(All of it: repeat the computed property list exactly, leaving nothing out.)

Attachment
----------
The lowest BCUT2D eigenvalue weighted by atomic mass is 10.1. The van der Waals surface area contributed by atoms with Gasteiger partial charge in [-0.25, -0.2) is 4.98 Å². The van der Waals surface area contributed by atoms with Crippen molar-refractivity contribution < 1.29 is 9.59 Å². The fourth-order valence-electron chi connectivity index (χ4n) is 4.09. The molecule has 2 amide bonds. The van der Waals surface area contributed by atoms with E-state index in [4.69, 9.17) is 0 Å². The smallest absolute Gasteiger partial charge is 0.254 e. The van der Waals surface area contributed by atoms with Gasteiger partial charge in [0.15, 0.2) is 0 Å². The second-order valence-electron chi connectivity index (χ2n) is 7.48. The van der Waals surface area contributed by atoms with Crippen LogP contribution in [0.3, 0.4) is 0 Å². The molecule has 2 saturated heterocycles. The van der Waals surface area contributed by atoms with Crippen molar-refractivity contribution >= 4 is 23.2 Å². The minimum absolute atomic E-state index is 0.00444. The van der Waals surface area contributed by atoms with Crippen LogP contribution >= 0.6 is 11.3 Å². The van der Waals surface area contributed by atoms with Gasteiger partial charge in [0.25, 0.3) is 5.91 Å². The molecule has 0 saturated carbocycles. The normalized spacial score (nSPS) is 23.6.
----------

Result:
The lowest BCUT2D eigenvalue weighted by atomic mass is 10.1. The van der Waals surface area contributed by atoms with Gasteiger partial charge in [-0.25, -0.2) is 4.98 Å². The van der Waals surface area contributed by atoms with Crippen molar-refractivity contribution < 1.29 is 9.59 Å². The fourth-order valence-electron chi connectivity index (χ4n) is 4.09. The molecule has 2 amide bonds. The van der Waals surface area contributed by atoms with E-state index in [4.69, 9.17) is 0 Å². The smallest absolute Gasteiger partial charge is 0.254 e. The van der Waals surface area contributed by atoms with Gasteiger partial charge in [0.15, 0.2) is 0 Å². The second-order valence-electron chi connectivity index (χ2n) is 7.48. The van der Waals surface area contributed by atoms with Crippen LogP contribution in [0.3, 0.4) is 0 Å². The molecule has 2 saturated heterocycles. The van der Waals surface area contributed by atoms with Crippen molar-refractivity contribution >= 4 is 23.2 Å². The minimum absolute atomic E-state index is 0.00444. The van der Waals surface area contributed by atoms with Crippen LogP contribution >= 0.6 is 11.3 Å². The van der Waals surface area contributed by atoms with Gasteiger partial charge in [0.25, 0.3) is 5.91 Å². The molecule has 0 saturated carbocycles. The normalized spacial score (nSPS) is 23.6.